She says it’s difficult to say if it’s a new phenomenon or if it’s because people are more willing to report occurrences such as this.

“The incidences that are being reported to our office are that Asian Americans, Jews, and immigrants are (being accused of being) responsible for COVID-19,” says Normandin, who spoke during the Zoom meeting.

Ron Robinson, Chief Civil Rights Division, Michigan Attorney General's Office, dispelling these false narratives is all about education and a lot of what is being seen right now is all about ignorance.

Par says President Trump’s reference to COVID-19 as the “Chinese Virus” raised even more alarm bells for people. She says ignorance exists around Asian Americans and people assume that because they share similar facial features “we’re all Chinese.”

“The more critical something gets and the more stressful, the more people want to blame others,” Doddamani says. “We’ve seen a lot more hate crimes against Asian Americans reported across the country. I don’t know if this is because there are more occurring or if more attention is being paid to them.

“Asian Americans on the street are getting screamed at by random strangers. If someone is standing on the sidewalk yelling at you, that’s not a crime. Words with actions are considered a crime.”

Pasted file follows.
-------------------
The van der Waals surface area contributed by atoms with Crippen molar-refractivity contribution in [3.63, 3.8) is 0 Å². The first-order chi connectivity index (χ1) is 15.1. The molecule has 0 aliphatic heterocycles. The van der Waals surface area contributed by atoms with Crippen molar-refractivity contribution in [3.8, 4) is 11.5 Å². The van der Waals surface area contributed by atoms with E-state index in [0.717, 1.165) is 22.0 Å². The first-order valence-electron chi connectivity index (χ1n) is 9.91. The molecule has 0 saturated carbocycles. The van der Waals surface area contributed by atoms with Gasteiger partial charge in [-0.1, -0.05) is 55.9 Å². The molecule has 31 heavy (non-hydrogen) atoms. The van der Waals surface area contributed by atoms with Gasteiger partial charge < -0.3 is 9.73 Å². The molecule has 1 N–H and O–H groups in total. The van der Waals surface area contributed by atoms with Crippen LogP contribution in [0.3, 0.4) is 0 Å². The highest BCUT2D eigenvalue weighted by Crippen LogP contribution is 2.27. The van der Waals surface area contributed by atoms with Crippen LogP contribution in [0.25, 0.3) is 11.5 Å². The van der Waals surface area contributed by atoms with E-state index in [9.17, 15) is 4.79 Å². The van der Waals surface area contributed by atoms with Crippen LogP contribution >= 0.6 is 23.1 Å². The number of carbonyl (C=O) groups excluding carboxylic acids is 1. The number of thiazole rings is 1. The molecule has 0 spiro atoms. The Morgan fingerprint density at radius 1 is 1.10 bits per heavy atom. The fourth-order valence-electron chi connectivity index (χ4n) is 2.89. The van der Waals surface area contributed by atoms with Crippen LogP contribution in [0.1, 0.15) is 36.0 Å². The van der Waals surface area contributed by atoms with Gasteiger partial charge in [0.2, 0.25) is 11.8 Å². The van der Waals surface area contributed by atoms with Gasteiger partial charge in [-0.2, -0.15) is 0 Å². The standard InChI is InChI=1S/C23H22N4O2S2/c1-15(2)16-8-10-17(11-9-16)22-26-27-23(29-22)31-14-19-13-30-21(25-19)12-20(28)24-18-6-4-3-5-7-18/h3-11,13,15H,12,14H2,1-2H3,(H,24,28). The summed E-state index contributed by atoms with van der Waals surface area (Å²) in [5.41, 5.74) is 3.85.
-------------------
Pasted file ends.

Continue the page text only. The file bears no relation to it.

Agent Joseph Lupinacci, FBI Detroit Field Office, Civil Rights Squad, another panelist, says his office works very closely with the Michigan Attorney General’s Office and he urges anyone who is a hate crime victim or knows someone who is to contact his office and report it.

“Hate crimes against your community is hate against our community,” says Lupinacci.

On a local level, Calhoun County Prosecutor Dave Gilbert, a panelist, says his office is committed to working with victims of hate crimes and will work towards a resolution.

Par says she wants the larger community to know that if they have biases against ethnic groups, they won’t be tolerated.

“I want people to know that this is serious,” she says.

Read more articles by Jane Simons.

Jane Simons is a freelance reporter and writer with more than 20 years of experience and also is the owner of In So Many Words based in Battle Creek. She is the Project Editor for On the Ground Battle Creek.